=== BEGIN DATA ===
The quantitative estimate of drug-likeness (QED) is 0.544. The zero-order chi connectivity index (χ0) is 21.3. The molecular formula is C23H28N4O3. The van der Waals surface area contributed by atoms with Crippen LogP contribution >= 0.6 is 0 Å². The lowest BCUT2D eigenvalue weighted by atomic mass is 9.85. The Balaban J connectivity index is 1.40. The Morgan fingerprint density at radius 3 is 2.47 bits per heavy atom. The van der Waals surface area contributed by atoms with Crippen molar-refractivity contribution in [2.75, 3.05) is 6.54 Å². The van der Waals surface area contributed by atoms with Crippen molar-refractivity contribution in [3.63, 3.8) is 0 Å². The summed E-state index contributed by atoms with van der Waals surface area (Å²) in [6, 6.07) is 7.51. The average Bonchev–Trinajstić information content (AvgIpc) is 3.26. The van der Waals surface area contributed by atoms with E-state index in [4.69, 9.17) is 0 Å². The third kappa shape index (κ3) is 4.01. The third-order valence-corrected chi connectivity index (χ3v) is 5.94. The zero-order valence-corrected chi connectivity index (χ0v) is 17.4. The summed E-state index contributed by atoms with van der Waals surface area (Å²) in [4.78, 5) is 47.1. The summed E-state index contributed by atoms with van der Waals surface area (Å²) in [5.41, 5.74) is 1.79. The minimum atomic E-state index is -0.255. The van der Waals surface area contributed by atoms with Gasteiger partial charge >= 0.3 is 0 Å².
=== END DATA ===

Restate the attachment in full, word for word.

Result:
The quantitative estimate of drug-likeness (QED) is 0.544. The zero-order chi connectivity index (χ0) is 21.3. The molecular formula is C23H28N4O3. The van der Waals surface area contributed by atoms with Crippen LogP contribution >= 0.6 is 0 Å². The lowest BCUT2D eigenvalue weighted by atomic mass is 9.85. The Balaban J connectivity index is 1.40. The Morgan fingerprint density at radius 3 is 2.47 bits per heavy atom. The van der Waals surface area contributed by atoms with Crippen molar-refractivity contribution in [2.75, 3.05) is 6.54 Å². The van der Waals surface area contributed by atoms with Crippen molar-refractivity contribution in [3.63, 3.8) is 0 Å². The summed E-state index contributed by atoms with van der Waals surface area (Å²) in [6, 6.07) is 7.51. The average Bonchev–Trinajstić information content (AvgIpc) is 3.26. The van der Waals surface area contributed by atoms with E-state index in [4.69, 9.17) is 0 Å². The third kappa shape index (κ3) is 4.01. The third-order valence-corrected chi connectivity index (χ3v) is 5.94. The zero-order valence-corrected chi connectivity index (χ0v) is 17.4. The summed E-state index contributed by atoms with van der Waals surface area (Å²) in [4.78, 5) is 47.1. The summed E-state index contributed by atoms with van der Waals surface area (Å²) in [5.41, 5.74) is 1.79. The minimum atomic E-state index is -0.255. The van der Waals surface area contributed by atoms with Gasteiger partial charge >= 0.3 is 0 Å².